Productivity issues and staff turnover cause revenue loss which can be avoided by retraining existing personnel.
For successful reskilling of an existing workforce, HR managers must ensure the employee training is:
In an ever-changing environment, new skills requirements emerge regularly. A report by the World Economic Forum says that by 2020, a third of essential job skills will be ones that aren’t seen as fundamental today.
It’s about delivering the right opportunities at the right time via a holistic offering of videos, workshops, seminars, in-house, outsourced and online content. But more than that, establishing a culture of lifelong learning where upskilling is the norm.
Successful professional development is personal to the staff member and their role. Take into account the employee’s age, learning style, existing skills, current job and career path.
IBM has a digital learning system called Your Learning which allows staff to undertake employee training at their own pace. The system uses AI to offer insights into the employee’s unique learning requirements.
In allowing employees to learn at their own pace, they should also be allowed to learn in their preferred environment. Think about your audience and the nature of work. In this digital age, that means offering access to learning on any device at any time.
Few workers enjoy prescriptive, classroom-style learning. Instead, the best examples of upskilling involve microlearning and access to the content from anywhere in the world on any device.
Provide innovative technology that helps them do their jobs better. Technology which automates tasks, helps communications and supports remote delivery will help them feel empowered to deliver results, especially during testing circumstances like business continuity.
Another successful initiative in training employees with the right skills is the use of gamification. Training that is interactive, competitive, and practical offers much better results.
PwC uses a mobile app which tests technical knowledge and soft skills. The feedback is used to identify potential skills gaps, connecting the user to training content within the app that takes the form of podcasts, articles, videos and quizzes.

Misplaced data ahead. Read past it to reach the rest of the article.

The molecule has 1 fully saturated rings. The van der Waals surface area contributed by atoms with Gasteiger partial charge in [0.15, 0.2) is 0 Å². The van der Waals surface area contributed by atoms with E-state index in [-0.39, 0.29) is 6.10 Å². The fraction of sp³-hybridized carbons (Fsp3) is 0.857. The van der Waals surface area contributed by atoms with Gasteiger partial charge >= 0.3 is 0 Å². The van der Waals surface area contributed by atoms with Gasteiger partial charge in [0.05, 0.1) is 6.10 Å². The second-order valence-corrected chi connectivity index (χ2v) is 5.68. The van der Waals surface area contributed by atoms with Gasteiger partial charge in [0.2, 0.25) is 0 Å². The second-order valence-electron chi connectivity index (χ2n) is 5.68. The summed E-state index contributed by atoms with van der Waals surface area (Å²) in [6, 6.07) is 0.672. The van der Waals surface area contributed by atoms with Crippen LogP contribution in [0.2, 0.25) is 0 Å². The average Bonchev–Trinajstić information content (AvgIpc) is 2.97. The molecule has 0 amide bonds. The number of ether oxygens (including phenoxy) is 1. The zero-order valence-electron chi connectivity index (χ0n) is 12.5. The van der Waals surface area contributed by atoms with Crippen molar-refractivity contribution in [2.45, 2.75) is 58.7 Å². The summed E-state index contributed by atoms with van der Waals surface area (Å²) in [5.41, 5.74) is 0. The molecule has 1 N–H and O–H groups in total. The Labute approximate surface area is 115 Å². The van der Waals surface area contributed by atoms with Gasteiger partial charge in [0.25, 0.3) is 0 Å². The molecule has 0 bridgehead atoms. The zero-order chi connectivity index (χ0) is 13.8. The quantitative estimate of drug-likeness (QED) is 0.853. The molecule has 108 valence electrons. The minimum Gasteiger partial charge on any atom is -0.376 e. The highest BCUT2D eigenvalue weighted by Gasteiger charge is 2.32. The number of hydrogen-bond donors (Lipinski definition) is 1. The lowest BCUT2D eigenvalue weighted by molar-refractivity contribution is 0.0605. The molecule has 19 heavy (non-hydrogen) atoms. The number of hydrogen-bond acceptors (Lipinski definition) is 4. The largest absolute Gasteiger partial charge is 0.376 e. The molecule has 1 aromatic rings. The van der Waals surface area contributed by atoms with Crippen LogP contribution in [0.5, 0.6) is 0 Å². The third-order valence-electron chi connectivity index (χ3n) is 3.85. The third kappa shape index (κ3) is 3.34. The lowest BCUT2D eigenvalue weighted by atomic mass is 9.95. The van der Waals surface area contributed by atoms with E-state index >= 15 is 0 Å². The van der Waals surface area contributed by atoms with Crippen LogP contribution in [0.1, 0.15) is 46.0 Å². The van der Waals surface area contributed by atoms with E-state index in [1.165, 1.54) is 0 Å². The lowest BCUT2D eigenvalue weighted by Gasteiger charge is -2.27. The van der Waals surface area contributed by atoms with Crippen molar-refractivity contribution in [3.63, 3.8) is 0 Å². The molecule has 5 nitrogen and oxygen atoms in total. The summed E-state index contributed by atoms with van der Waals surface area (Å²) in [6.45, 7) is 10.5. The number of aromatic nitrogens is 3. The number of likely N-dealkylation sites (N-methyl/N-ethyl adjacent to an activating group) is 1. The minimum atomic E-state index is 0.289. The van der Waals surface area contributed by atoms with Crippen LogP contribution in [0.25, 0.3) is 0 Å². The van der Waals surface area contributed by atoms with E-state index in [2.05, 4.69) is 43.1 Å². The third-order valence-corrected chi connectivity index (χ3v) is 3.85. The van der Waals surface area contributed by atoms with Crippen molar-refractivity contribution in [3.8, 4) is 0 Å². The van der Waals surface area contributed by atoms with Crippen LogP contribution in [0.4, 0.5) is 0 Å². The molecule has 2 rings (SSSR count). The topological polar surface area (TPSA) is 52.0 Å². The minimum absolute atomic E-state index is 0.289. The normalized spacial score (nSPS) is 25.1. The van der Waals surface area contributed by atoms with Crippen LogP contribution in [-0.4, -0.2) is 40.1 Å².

Preparation for technological change that is informal and offers opportunities for users to share their experiences and expertise are more successful in achieving professional development.
Success should be monitored, not only in terms of employees’ success in their new jobs but also taking into account their feedback. As an HR manager, you must remain agile and open to change if initial trials raise new skills gaps or areas in which the training could be improved.
Of course, though it is digital transformation that has caused this demand for new skills and new employees, it is also digital transformation which offers the solution. It is currently the solution that allows businesses to deliver critical services during a crisis.
Training tools that are personalised, mobile, agile and gamified require the help of AI and automation technology. Cloud software such as Payslip allows HR managers to gain that all-important insight into where their skills gaps lie. You can predict employee potential, help plan for vacancies and maximise staff retention with the use of data analytics and global reporting. Crucially, right now, the Payslip platform helps with business continuity in a number of ways: staff can remotely access payroll data, they can switch tasks between team members across countries and they can also quickly replace a vendor in the event of a service delivery failure.
Upskilling has never been more important. Human resources managers must identify the most at-risk group of employees, investing in their upskilling first before moving group by group through the business.
It’s what successful businesses are doing. In IBM’s report, The Value of Training 84 per cent of employees in the highest performing organisations feels they are receiving the training they need, compared to only 16 per cent in poorly performing companies. As a return on investment, analysis suggests that for every $1 invested in upskilling, the return is $2 million in revenue or savings.
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16th February, 4pm GMT